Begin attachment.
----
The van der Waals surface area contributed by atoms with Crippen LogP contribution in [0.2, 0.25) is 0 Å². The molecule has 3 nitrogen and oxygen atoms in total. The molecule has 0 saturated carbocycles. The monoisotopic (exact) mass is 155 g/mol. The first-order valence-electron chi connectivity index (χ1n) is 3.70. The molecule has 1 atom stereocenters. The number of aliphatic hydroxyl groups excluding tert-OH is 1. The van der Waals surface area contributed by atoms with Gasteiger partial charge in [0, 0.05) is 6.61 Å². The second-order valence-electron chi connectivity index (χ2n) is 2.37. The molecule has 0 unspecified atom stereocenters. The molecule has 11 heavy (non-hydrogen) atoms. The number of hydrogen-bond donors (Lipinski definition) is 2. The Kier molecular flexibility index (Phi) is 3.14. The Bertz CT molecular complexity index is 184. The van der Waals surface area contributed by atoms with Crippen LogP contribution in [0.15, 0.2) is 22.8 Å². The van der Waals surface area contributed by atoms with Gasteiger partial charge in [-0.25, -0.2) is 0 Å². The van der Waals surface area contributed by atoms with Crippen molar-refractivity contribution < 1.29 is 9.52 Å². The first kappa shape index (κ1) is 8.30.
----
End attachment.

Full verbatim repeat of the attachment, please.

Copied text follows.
The van der Waals surface area contributed by atoms with Crippen LogP contribution in [0.2, 0.25) is 0 Å². The molecule has 3 nitrogen and oxygen atoms in total. The molecule has 0 saturated carbocycles. The monoisotopic (exact) mass is 155 g/mol. The first-order valence-electron chi connectivity index (χ1n) is 3.70. The molecule has 1 atom stereocenters. The number of aliphatic hydroxyl groups excluding tert-OH is 1. The van der Waals surface area contributed by atoms with Gasteiger partial charge in [0, 0.05) is 6.61 Å². The second-order valence-electron chi connectivity index (χ2n) is 2.37. The molecule has 0 unspecified atom stereocenters. The molecule has 11 heavy (non-hydrogen) atoms. The number of hydrogen-bond donors (Lipinski definition) is 2. The Kier molecular flexibility index (Phi) is 3.14. The Bertz CT molecular complexity index is 184. The van der Waals surface area contributed by atoms with Crippen LogP contribution in [0.15, 0.2) is 22.8 Å². The van der Waals surface area contributed by atoms with Gasteiger partial charge in [-0.25, -0.2) is 0 Å². The van der Waals surface area contributed by atoms with Crippen molar-refractivity contribution < 1.29 is 9.52 Å². The first kappa shape index (κ1) is 8.30.